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Prevalence of bronchoconstriction induced by eucapnic voluntary hyperpnoea in recreationally active individuals.

Molphy, J., Dickinson, John W., Hu, J., Chester, N., Whyte, G. (2014) Prevalence of bronchoconstriction induced by eucapnic voluntary hyperpnoea in recreationally active individuals. The Journal of Asthma : official journal of the Association for the Care of Asthma, 51 (1). pp. 44-50. ISSN 1532-4303. (doi:10.3109/02770903.2013.838256) (The full text of this publication is not currently available from this repository. You may be able to access a copy if URLs are provided) (KAR id:43899)

The full text of this publication is not currently available from this repository. You may be able to access a copy if URLs are provided. (Contact us about this Publication)
Official URL
http://dx.doi.org/10.3109/02770903.2013.838256

Abstract

OBJECTIVE

Exercise-induced bronchoconstriction (EIB) is more prevalent in elite athletes than in the general population. Many of these athletes provide a positive eucapnic voluntary hyperpnoea (EVH) challenge without previous diagnosis of EIB. It is unknown whether this is specific to elite athletes or whether the same risk applies to recreationally active individuals. The purpose of this study was to investigate the prevalence of a positive EVH challenge in a population of recreationally active individuals.

METHODS

136 recreationally active individuals (Age: 21.9?±?3.7 years; Height: 175?±?9?cm; Weight: 70.9?±?10.0?kg) without previous history of asthma or EIB, volunteered to take part in the study. All participants completed an EVH challenge, which was deemed positive if FEV1 fell ?10% from baseline at two consecutive time points, and was reversible following inhalation of a short acting ?2-agonist.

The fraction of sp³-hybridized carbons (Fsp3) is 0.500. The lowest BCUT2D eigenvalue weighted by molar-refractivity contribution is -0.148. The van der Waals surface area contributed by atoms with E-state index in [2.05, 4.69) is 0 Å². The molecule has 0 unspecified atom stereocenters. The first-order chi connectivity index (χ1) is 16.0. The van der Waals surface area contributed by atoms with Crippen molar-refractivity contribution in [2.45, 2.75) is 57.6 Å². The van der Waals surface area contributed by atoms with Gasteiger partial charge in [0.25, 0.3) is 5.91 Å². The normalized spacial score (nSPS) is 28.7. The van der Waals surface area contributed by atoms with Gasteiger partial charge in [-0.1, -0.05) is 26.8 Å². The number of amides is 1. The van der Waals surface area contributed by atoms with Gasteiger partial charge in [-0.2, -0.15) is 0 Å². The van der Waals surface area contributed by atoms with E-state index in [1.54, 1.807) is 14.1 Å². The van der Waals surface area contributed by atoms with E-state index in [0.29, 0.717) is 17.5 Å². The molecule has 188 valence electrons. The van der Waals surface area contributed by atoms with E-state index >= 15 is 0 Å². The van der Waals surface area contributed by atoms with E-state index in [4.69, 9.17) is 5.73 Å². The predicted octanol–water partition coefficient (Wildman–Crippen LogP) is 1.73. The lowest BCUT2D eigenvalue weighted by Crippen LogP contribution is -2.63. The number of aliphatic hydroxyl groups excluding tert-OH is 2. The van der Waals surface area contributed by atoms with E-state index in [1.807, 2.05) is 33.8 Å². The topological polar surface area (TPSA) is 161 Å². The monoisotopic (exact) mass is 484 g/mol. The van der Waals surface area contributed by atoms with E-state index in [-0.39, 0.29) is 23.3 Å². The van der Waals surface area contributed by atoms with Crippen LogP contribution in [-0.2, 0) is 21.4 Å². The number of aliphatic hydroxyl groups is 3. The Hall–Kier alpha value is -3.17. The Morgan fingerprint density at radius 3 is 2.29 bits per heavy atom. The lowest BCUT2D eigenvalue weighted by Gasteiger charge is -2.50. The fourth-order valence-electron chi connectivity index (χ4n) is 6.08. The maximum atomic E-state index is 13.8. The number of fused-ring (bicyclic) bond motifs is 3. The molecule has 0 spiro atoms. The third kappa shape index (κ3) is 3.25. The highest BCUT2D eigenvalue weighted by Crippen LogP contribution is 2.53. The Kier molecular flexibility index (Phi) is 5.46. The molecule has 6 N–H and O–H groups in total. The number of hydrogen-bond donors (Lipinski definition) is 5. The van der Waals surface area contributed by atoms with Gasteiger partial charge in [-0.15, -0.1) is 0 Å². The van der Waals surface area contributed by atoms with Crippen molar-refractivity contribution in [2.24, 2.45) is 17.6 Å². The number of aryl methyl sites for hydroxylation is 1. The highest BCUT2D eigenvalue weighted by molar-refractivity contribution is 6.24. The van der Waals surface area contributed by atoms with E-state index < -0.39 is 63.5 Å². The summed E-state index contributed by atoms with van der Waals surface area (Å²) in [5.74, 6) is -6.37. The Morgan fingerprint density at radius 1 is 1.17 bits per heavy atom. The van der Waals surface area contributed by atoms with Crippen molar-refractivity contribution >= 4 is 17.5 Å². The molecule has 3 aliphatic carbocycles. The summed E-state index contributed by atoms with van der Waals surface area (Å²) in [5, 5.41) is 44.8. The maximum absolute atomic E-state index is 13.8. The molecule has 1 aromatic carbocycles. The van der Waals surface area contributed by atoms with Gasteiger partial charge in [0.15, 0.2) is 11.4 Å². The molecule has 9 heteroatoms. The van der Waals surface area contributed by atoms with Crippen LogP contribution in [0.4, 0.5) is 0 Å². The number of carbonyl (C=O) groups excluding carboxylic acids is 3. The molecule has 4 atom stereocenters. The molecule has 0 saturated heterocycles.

RESULTS

18 of 136 (13.2%) participants had a positive EVH challenge. Of the 18 individuals, the fall in FEV1 from baseline ranged from -12% to -50%. At baseline, percentage predicted FEV1 (97.5?±?12.5% versus 104.9?±?10%; p?<?0.01), FEV1/FVC ratio (79.5?±?6.9% versus 87.8?±?5.5%; p?<?0.01), FEF25-75 (3.73?±?1.00 versus 4.73?±?1.00?l/s; p?<?0.01) and predicted PEF (89.4?±?8.8% versus 97.5?±?13.6%; p?<?0.05) values for EVH positive participants were significantly lower than EVH negative participants respectively.

CONCLUSIONS

Overall, 13.2% of recreationally active individuals with no previous history of asthma presented with a positive EVH challenge. Individuals who are recreationally active may benefit from an objective bronchial provocation challenge, given that self-reported symptoms alone only provide a supportive role towards a valid EIB diagnosis.

Item Type: Article
DOI/Identification number: 10.3109/02770903.2013.838256
Uncontrolled keywords: Asthma; Bronchoprovocation; Exercise-induced; Objective; Symptoms
Subjects: R Medicine > RC Internal medicine > RC1200 Sports medicine
Divisions: Divisions > Division of Natural Sciences > School of Sport and Exercise Sciences
Depositing User: John Dickinson
Date Deposited: 27 Nov 2014 12:44 UTC
Last Modified: 16 Feb 2021 12:56 UTC
Resource URI: https://kar.kent.ac.uk/id/eprint/43899 (The current URI for this page, for reference purposes)
Dickinson, John W.: https://orcid.org/0000-0002-1824-7402
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